The air hung heavy with a mild flavor of coconut oil floating no doubt from people’s skin, and hair (and probably their food, too). Despite my exhaustion over the past 2 hours of standing on a roller coaster of a train ride, I couldn’t help but stole occasional glances to the mother and son on the left. The slender, tanned looking lady in plain orange sari next to me was hand-feeding her seven-year-old son a mixture of cooked rice and something smelling suspiciously like curry. I observed the way her fingers moved to collect stubbornly scattering pieces of rice, and made soft contact with her son’s luscious lips. Where were these two heading to, I wonder, on a Saturday morning no less. Were they travelling to see the father and husband who was probably slaving away in a distant province just so she could prepare homemade curry rice for her young son on a train where most people would rather buy lunch from the loudly, yet strangely melodically, yelling sellers instead? There seemed to be a certain degree of understanding between the mother and the son. The way his mouth opened, in sync with his mother rhythmic fingers.
Swirl, rice, pork, swirl, pat, feed.
Chew, open, chew.
Surrounded by such familiarity, by such synchronicity, one couldn’t help but felt, rather acutely of just how much of a foreigner one was.

Yes, I was racially foreigner, and alienated appearance-wise- the only slant-eyed Chinese looking Asian in this sea of wide-eyed, heavy-lipped, Indian looking people. But there seemed to be another factor of difference, bubbling from deep within. These people had their own rhythm of traversing and conversing. Me? I was still largely lost, both metaphorically and literally. I was lost as to what I would like to do with my life after the trip, and lost as to what station I should leave the train owing to the absolutely unhelpful English announcement from the train radio which sounded neither Sri Lankan, nor English.

Having caught a slightly uncomfortable shift in the eyes of the busy mother, I knew she must have caught me staring. How rude of me. To avoid further embarrassing the unsuspecting mother and child, I averted my gaze to the square box of scenery, running indifferently at the son’s left instead. Green, brown, blue and white shapes mashed together, barely distinguishable from one another. I recalled the brilliantly lit jungle of Anuradhapura with occasional bands of wide eyed monkeys and white birds circling never faraway from me yesterday. This was the famous land of Lanka, with its rich jungle, and richer inhabitants. This was where Ravana, the demon king, lived and cried, and fought. This was the land where Sita spent a large potion of her life being imprisoned, waiting for her husband, Rama to rescue her. And at that instance, I realized,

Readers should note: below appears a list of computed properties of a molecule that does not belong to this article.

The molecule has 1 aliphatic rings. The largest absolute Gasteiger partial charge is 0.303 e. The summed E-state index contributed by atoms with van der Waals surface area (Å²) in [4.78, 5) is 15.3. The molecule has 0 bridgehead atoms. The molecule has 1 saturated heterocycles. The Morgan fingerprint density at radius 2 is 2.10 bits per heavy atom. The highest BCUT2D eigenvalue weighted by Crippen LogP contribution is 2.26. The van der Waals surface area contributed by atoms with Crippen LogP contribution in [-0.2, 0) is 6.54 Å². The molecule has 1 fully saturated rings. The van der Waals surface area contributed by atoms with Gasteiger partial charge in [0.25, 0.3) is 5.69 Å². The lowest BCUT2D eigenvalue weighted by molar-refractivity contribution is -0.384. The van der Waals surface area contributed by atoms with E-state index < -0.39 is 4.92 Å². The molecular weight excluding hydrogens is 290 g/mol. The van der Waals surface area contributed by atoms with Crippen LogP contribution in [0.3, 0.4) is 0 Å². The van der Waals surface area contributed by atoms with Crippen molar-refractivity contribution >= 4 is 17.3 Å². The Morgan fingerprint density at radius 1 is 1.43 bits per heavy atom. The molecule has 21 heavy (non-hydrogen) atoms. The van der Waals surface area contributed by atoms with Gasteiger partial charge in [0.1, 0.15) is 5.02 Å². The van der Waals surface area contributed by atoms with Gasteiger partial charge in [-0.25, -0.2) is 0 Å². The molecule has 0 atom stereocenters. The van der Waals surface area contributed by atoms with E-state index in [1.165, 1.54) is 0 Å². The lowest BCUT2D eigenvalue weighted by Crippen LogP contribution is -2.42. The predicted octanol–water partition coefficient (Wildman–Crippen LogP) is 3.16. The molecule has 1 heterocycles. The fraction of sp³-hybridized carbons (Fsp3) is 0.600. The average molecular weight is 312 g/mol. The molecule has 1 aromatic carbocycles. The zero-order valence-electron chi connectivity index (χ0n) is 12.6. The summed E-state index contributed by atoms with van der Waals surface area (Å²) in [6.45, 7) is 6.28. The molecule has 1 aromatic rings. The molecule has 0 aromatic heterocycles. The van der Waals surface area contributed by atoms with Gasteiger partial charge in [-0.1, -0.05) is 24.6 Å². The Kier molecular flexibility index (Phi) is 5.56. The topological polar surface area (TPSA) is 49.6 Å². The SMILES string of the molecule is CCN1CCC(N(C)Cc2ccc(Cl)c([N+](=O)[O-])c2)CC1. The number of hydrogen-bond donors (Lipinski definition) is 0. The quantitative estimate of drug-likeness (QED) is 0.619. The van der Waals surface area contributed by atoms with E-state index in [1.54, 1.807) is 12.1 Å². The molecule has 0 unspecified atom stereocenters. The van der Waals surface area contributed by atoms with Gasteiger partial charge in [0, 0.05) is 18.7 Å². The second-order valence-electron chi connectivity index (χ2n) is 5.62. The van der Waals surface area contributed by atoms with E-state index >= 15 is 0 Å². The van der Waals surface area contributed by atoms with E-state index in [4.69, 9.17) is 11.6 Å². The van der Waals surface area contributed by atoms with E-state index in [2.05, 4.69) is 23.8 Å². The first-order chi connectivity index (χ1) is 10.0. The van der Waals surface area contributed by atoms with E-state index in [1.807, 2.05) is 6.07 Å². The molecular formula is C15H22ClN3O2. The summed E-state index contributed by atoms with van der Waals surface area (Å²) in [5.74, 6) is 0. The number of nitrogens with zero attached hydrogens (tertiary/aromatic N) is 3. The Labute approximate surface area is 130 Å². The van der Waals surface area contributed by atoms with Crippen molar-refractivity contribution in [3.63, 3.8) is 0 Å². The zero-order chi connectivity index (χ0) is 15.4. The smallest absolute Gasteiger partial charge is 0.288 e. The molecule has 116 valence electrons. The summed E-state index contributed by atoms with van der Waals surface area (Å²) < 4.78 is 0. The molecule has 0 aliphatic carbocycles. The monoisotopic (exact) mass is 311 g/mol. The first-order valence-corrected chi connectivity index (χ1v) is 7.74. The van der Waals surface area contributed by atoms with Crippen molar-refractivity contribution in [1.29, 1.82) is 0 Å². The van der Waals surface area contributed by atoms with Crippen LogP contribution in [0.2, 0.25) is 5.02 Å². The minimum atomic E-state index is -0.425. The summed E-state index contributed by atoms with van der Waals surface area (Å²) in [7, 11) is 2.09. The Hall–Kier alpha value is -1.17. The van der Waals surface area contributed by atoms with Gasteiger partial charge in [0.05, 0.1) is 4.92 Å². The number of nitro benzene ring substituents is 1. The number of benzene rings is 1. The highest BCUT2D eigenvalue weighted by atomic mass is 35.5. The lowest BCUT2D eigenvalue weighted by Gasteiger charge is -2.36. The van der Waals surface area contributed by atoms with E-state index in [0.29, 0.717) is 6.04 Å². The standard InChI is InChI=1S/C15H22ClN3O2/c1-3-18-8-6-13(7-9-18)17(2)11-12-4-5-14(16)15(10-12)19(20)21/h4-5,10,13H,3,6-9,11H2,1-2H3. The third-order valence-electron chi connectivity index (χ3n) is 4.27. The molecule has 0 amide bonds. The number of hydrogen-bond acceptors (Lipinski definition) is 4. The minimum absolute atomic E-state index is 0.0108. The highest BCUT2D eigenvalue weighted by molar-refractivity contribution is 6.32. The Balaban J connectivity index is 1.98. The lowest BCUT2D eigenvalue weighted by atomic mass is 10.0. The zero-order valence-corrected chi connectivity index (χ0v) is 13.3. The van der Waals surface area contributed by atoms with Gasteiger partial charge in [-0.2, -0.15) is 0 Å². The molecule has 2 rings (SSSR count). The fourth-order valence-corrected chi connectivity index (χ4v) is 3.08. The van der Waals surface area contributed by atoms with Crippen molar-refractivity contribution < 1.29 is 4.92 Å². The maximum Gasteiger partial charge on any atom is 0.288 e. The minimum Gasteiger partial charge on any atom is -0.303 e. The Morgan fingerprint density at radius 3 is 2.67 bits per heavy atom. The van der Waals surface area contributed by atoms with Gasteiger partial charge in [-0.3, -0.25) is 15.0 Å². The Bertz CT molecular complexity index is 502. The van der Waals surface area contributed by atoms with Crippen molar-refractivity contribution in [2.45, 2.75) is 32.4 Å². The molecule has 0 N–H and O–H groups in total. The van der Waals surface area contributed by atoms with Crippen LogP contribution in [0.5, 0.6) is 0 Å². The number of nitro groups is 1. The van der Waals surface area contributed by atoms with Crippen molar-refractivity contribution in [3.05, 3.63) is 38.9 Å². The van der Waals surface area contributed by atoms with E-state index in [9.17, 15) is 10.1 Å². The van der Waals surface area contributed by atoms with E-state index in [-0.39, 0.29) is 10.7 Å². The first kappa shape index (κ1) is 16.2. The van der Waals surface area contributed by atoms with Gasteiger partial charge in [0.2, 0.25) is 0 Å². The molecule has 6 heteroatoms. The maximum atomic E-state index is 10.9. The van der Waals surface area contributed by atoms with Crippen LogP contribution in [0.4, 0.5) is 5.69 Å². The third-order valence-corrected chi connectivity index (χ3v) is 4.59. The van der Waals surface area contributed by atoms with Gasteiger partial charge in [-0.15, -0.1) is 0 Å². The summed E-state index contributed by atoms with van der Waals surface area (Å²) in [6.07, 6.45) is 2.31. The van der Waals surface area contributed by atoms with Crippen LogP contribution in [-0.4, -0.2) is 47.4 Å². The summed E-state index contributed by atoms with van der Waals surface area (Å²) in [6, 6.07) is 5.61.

I was Rama, full of hopes and dreams, cocky to a certain limit, seeking something (happiness? fulfillment? love?) in the vast island of Lanka.

I was also Sita, abducted, lonely and lost, full of regrets for past foolish mistakes, waiting for a redemption, a salvation from the current episode of nightmare.

I was both lost and seeking at the same time, depressed, and hopeless and headstrong and hopeful.

I was Rama and Sita was me.

Happiness Tour Package

2016 has been a year full of new, exciting travelling experience for me. I mean, it literally started with a domestic solo trip, followed by a few more international solo adventures. Though I’ve not achieved the ultimate backpacker status by visiting the entire world this year, I believe I’ve gained enough insights, well, enough for a short blog post anyway. Essentially, this experience just confirms my suspicion that travelling advertisements are definitely too good to be true. In a typical exotic island advertisement you see on the internet, there is always that one typical girl doing yoga on a rock with a smiling face, and a hot guy sunbathing on the beach with heaps of alcohol involved. The catchphrase is always about experiencing something amazing, wonderful and can ultimately bring us happiness.

Now, that’s the deceptive promises that travelling agents give us. Book this flight, they say, your happiness will be guaranteed. Well, guess what? It’s not. I’ve written about the arguments for and against travelling with some supporting researches here, so this is just a more personal complimentary reflection.

You see, I believe happiness (here, loosely defined as having pleasure and satisfaction) generally comes from two sources- outer and inner ones. Outer sources of happiness may include a nice weather, a comfortable bed or an air-conditioned atmosphere. We may also get the sense of wonder and awe from seeing the stunning arrays of colors from a sunset on a mountain peak or a three-thousand-year old man-made structure that embodies the heart and soul of the civilization that created it.